Editorial Board   

Mr. Batters

Kevin Batters

Vice President Food & Beverage, Stanford Hotels Corporation

Serving as vice president of food and beverage for Stanford Hotels Corp., a San Francisco-based company specializing in the management, ownership and development of full-service hotels, Kevin Batters collaborates with hotel staff at Stanford's 13 properties to find new ideas and unique ways to offer food and beverage. His responsibilities are to develop and improve catering and banquet functions, increase consistency and quality, as well as provide promote the Stanford standard of excellent service. A 40-year veteran of the hotel industry, Batters is a graduate of the Hotel School at Westminster College in London, England. He began his career with Hilton International as part of the trainee/management program working at the Hilton Park Lane, London, Hilton Orly and the Paris Hilton before moving to Bermuda and working for Trust House Forte in various positions at the Belmont Hotel. Kevin joined Stanford Hotels as Vice President Food and Beverage in July 2006.

Mr. Batters can be contacted at 415-398-3333 or kbatters@stanfordhotels.com

Coming up in September 2020...

Hotel Group Meetings: Demand vs. Supply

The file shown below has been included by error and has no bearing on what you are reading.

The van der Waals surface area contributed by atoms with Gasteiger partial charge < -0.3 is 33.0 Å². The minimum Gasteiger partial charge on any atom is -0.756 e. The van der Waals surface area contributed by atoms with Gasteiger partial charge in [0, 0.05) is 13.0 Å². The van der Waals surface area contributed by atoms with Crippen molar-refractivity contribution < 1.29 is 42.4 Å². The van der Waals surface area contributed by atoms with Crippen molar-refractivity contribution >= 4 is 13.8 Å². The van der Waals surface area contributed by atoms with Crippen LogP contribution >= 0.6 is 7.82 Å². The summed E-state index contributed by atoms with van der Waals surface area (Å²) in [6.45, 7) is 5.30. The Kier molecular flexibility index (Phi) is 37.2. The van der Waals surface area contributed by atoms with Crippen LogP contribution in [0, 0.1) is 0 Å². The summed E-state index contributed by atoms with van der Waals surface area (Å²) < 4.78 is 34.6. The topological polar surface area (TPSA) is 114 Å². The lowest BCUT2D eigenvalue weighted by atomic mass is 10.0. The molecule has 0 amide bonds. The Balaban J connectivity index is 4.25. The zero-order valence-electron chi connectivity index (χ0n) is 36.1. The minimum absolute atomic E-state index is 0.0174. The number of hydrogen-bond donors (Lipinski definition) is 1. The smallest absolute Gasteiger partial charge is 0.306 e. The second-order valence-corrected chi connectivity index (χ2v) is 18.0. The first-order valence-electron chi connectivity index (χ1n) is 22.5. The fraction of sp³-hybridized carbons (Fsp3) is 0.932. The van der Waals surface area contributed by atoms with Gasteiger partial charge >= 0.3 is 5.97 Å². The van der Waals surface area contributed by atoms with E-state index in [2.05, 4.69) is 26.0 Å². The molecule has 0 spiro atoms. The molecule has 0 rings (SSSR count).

It is a great time for hotel group meetings. It is expected that once again this sector will grow by 5-10% in 2020, partly due to the increasing value of in-person group meetings. Because people now spend so much time in front of their screens, face-to-face interactions have become a more treasured commodity in our modern world. Plus, the use of social media reinforces the value of engagement, discussion, conversation, and networking - all areas where group meetings shine. Despite this rosy outlook, there is a concern that demand for meetings far exceeds the supply of suitable venues and hotels. There are very few "big box" properties with 500-plus rooms and extensive conference facilities being built, and this shortage of inventory could pose a serious challenge for meeting planners. In addition to location concerns, the role of the meeting planner has also evolved significantly. Planners are no longer just meeting coordinators - they are de facto travel agents. Cultural interactions, local dining, experiential travel, and team-building activities are all now a part of their meeting mix. Plus, they have to cater to evolving tastes. Millennials are insisting on healthier venues and activities, and to meet their demands, hotels are making yoga breaks, fresh-pressed juices, plant-based diets, state-of-the-art gyms, and locally-sourced menus available. Millennials are also insisting that meeting venues practice Corporate Social Responsibility, which means upholding sustainable and ethical values; investment in the local community; health and well-being of employees; and general business practices that reflect being good citizens of the planet. Finally, there is a growing trend to merge meetings with other local events, such as music festivals, sporting events, and cultural attractions. The December Hotel Business Review will report on issues relevant to group meetings and will document what some hotels are doing to support this part of their operations.